Haiti: The Politics of Recovery

The last thing that Haiti needs as it faces the monumental task of recovering from the earthquake that devastated Port-au-Prince and its environs on January 12 is a lack of good governance. Yet, some members of the Haitian blogosphere are bracing themselves for more of the same when it comes to the 2010 earthquake recovery effort.

Twitter, as has been the case since the dolorous news broke, proved the quickest way to transmit opinions: Musician and hotelier Richard Morse, who has been regularly tweeting as RAMhaiti, continues to be quite candid with his:

What happened to money from 6 years of devastation.Big Black Hole.Go visit Gonaives if u don't believe me.We need new people involved,NOW

Six years ago was presumably September 2004: About 3,000 people died when Tropical Storm Jeanne unleashed her wrath on the northeastern end of the island, causing disastrous floods and mudslides in Gonaïves. Calamity struck again in September 2008, thanks to a seemingly unending succession of storms which battered the already beleaguered country.

The recovery process becomes more complicated when Haiti's political climate comes into play. Morse seems to have little faith that relief money will get into the hands of those who will use it properly:

Has anyone ever heard of an audit??? Historically, devastation funds don't go where they're supposed to. What's the difference this time??

He explains in a later tweet:

Haiti's former Prime Minister asked for an audit so she was dumped. The team that's now in place feared the audit.

He is referring to Michèle Pierre-Louis, who, after President René Préval nominated her for the post in June 2008, faced a tough battle for approval by the country's Parliament. She was eventually confirmed, but lasted just over a year in the post, causing some bloggers to question the circumstances of her discharge. But that wasn't the only controversial development in the country's political arena: Fanmi Lavalas, the party of ousted former President Jean Bertrand Aristide, which still enjoys considerable grassroots support in Haiti, was barred from contesting the country's next elections, which had been carded to take place at the end of February this year.

Morse continues:

OUT WITH THE OLD; IN WITH THE NEW. Let's hear what the candidates want. Let's hear what the PEOPLE want. No one wants current STATUS QUO

Haiti falls at position 168 out of 180 countries on Transparency International‘s 2009 Corruption Perception Index ranking. Morse unabashedly refers to 2009 as “the YEAR of FRAUD” in Haiti, adding in another Twitter update:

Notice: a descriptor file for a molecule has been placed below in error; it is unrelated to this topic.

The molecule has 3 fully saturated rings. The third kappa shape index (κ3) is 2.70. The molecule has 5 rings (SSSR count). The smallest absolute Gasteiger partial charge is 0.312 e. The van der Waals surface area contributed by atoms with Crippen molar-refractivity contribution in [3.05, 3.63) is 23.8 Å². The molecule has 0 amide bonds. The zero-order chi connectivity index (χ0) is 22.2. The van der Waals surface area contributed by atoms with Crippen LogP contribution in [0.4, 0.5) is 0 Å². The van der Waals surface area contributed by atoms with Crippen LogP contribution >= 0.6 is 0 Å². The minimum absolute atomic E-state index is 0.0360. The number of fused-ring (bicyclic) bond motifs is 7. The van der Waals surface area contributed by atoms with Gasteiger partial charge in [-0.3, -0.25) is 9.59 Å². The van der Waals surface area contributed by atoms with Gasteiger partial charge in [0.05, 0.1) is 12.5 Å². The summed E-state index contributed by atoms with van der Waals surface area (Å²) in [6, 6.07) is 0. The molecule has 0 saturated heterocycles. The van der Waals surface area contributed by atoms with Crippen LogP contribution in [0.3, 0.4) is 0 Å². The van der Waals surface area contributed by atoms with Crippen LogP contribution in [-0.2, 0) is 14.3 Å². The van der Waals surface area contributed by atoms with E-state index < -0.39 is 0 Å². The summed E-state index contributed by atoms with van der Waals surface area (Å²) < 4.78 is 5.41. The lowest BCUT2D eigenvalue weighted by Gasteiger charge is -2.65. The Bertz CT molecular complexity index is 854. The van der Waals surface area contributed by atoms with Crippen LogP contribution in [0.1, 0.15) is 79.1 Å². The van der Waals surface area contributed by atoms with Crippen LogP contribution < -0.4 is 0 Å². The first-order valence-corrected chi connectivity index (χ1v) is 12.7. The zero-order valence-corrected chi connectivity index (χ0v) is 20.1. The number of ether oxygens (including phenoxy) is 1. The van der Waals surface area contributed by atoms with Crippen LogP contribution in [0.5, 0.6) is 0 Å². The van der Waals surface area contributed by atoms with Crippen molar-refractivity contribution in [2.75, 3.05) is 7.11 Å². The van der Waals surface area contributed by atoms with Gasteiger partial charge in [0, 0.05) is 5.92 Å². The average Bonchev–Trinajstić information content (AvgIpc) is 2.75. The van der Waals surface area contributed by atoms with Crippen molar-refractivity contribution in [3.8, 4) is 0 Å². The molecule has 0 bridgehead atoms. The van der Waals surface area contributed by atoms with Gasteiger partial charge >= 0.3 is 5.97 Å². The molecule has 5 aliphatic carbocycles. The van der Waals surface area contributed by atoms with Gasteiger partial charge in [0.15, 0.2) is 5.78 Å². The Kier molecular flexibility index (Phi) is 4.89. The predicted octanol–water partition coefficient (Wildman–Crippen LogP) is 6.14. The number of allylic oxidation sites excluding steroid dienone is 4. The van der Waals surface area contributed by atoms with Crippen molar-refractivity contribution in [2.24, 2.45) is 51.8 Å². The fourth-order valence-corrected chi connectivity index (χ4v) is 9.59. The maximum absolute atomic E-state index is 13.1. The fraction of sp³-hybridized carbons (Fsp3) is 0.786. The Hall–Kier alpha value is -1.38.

It's not recovery if it's embedded in FRAUD and CORRUPTION.Did you see those elections last year? Internat. Comm. 100% approve @ZOEmagazine

He also responds to @ZOEmagazine quite sardonically:

If Haiti is part of IMF auditing system, then why is no one in JAIL? @ZOEmagazine

…but is careful to clarify his statements:

The UN was becoming part of the problem.Never said anything about disappearing AID and approved fraudulent elections @Dohnanyi

Morse is not the only Haitian blogger talking about alleged corruption on Twitter. thehaitian puts the practice in context with this tweet:

You can not expect an underpaid or unpaid govt workforce to not be corrupt. Hospital staff and teachers can go years w/out pay.#haiti

Still, he concedes that the government's track record leaves something to be desired:

Quick. Who trusts the Haitian govt to rebuild even one govt building? Honest question.#haiti

RAMhaiti seems to concur, sharing a bit of his own experience:

I'm getting visits from people.They're concerned about how the AID to Haiti is going 2 be distributed. Very concerned about locals in charge

thehaitian yearns for transparency in the way the aid money is disbursed:

I need to know where all this money is going to go. I really do. Is the point to get back to where we were? That's a bad idea.#haiti

…and suggests that:

Any funds going to the haitian govt should require a top to bottom rebuilding of the tax collection office and property rights reform#haiti

Interestingly enough, New American Media conducted a poll of the Haitian diaspora in the U.S. and one of the major findings revealed that:

Haitians in the United States appear to have lost confidence in the current Haitian government and its handling of the aftermath of the earthquake. Three-fifths of the respondents agree that the Haitian government has practically disappeared since the earthquake and 63 percent disapprove of the reaction of President Rene Preval and the Haitian government to the earthquake. The concern about the ability of the Haitian government to deal with the crisis is so strong that a majority of Haitians in the United States feel that officials from the United Nations and the international community should govern Haiti “at the very least until it recovers from this catastrophe.” And the poll reveals that most Haitians are not concerned about the large American military presence in their country.

Other netizens also put in their two cents’ worth on Twitter, with a critical contribution to the discourse coming from melindayiti:

We need to have a voice in the plan for Haiti, more importantly, our HAITIAN partners need to be the ones creating that plan for #Haiti

Finally, meandering posts a link on his blog to the Haiti Business Portal and suggests that the international community also has a critical role to play:

$1-3 billion is coming Haiti’s way: maybe more Will the crowd pay attention, or will they buy their relief, recovery, and reconstruction goods and services abroad? At the risk of being politically incorrect, perhaps the international community might consider Rwanda strong man Paul Kagame’s words: “TRADE not AID”.

The thumbnail image used in this post, Carribbean Market Jan 16, 2010, is by AIDG, used under a Creative Commons license. Visit AIDG's fickr photostream.


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